Vv 28ff: The surrounding nations may be unwilling to drink from the cup of anger and get sucked into God's dealings with Judah and Jerusalem , but they will have no option, for they too are not clean of evil.

V 30: "HaShem roars from on high." - "The night-time consists of three watches, and over each watch the Holy One blessed be He sits and roars like a lion, as it says [in our verse] 'HaShem roars from on high.' [the word 'roars' appears 3 times in the verse], saying, 'Woe to the children because of whose sins I have destroyed My House and burned My Sanctuary and exiled them among the nations of the world'" (Berachos 3a).

Vv 32-8: The prophet depicts the coming cataclysm that will fill the entire region with the corpses of the slain. The shepherds - the leaders - will be horrified when they find themselves engulfed in disaster with nowhere to flee, and the beautiful places that once enjoyed peace will be devastated because of God's anger.


V 1: "In the BEGINNING of the reign of Yeho-yakim." Rashi (ad loc.) notes that the prophecy in the present chapter predates by four years the prophecy of the cup of anger recorded in the previous chapter (Jer. 25:1-38), which came to Jeremiah in Yeho-yakim's FOURTH YEAR. At the beginning of Yeho-yakim's reign, the new post-Josiah regime was perhaps not yet bent on its path and there was still hope that the people might repent.

V 2: "Stand in the courtyard of the House of HaShem." Jeremiah was now to confront the people in the most conspicuous of all places. He was to stand in the middle of the nation's most holy site and state clearly that if they would not repent, it would be destroyed just as the Sanctuary in Shilo had been destroyed by the Philistines.

Vv 8ff: "The priests and the prophets and all the people seized him". It is evident from this passage that there were different factions in Jerusalem . The priests were clearly the most offended by the prophecy of the coming destruction of the Temple , since their role in life was to serve as its functionaries. The establishment priests had the backing of the false prophets, who were flattering the people with soothing prophecies that all would be well. Jeremiah's prophecies to the contrary were deemed traitorous and this is why the priests and false prophets wanted to have him killed in order to eliminate his threat to their authority. They themselves, however, were unable to execute him since they were subject to the king and his ministers.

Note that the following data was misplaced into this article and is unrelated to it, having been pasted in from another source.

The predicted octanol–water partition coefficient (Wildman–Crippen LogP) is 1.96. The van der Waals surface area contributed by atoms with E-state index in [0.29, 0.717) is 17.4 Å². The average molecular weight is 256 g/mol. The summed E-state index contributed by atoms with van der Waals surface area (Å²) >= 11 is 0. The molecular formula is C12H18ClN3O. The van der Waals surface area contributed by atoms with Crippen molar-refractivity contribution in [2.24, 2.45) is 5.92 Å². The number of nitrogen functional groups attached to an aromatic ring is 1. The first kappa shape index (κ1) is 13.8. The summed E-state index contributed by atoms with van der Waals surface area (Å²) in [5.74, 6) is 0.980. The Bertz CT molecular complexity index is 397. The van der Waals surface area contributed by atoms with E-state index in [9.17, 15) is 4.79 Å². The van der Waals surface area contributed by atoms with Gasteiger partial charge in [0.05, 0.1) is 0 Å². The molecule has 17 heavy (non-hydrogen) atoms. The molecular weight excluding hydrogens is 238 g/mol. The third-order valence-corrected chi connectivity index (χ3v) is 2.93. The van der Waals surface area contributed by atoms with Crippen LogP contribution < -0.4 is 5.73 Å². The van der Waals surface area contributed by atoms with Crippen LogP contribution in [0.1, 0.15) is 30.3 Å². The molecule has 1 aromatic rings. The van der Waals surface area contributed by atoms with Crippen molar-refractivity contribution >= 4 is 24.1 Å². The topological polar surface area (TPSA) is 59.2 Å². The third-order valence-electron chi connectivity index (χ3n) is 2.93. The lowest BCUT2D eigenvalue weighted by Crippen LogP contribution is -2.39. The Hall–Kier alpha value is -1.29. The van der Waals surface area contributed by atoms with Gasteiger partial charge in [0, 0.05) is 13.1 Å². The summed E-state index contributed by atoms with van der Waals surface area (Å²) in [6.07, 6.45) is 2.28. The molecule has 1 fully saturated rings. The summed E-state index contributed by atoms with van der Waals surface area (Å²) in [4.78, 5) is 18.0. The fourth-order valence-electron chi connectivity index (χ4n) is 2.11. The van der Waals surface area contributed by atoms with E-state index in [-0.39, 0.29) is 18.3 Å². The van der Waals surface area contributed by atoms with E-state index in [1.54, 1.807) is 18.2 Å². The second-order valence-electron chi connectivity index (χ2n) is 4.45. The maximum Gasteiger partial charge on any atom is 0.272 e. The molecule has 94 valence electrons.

V 16: "The ministers and all the people then said." The ministers and the people were not convinced by the arguments of the priests and the prophets. By this time Jeremiah had been a respected prophet for fifteen years and could not be discounted so easily.

V 17: "Then some of the elders of the land arose." This minority faction among the elders still had the courage to express their dissent from the prevailing "politically correct" opinions of the corrupt priests and false prophets, citing the prophecy of Micah the Morashtite (identical with Micah of the 12 "Minor" Prophets) that Zion would be "plowed like a field" (Micah 3:12). They pointed out that the appropriate reaction to prophecies like that of Jeremiah was not to seek to kill the prophet but to entreat God and repent as Hezekiah had done in response to Micah's words.

Vv 20-23: The fate of the true prophet Uriah at the hands of Yeho-yakim and his henchman shows just how dangerous was Jeremiah's position in Jerusalem as he took a position directly contrary to that of the king and the entrenched establishment.

V 24: The name of Ahikam son of Shafan, who appears here as having saved Jeremiah from the hands of the people, is also found in II Kings 22:12. There Ahikam son of Shafan is mentioned as one of the contingent sent by King Josiah to entreat God through the prophetess Huldah after the discovery of the Torah scroll in the Temple. Having heard Huldah's prophecy of the calamity that would befall Jerusalem surely strengthened Ahikam in the belief that Jeremiah's prophecies, which foretold the same, were not untrue.



By Rabbi Avraham Yehoshua Greenbaum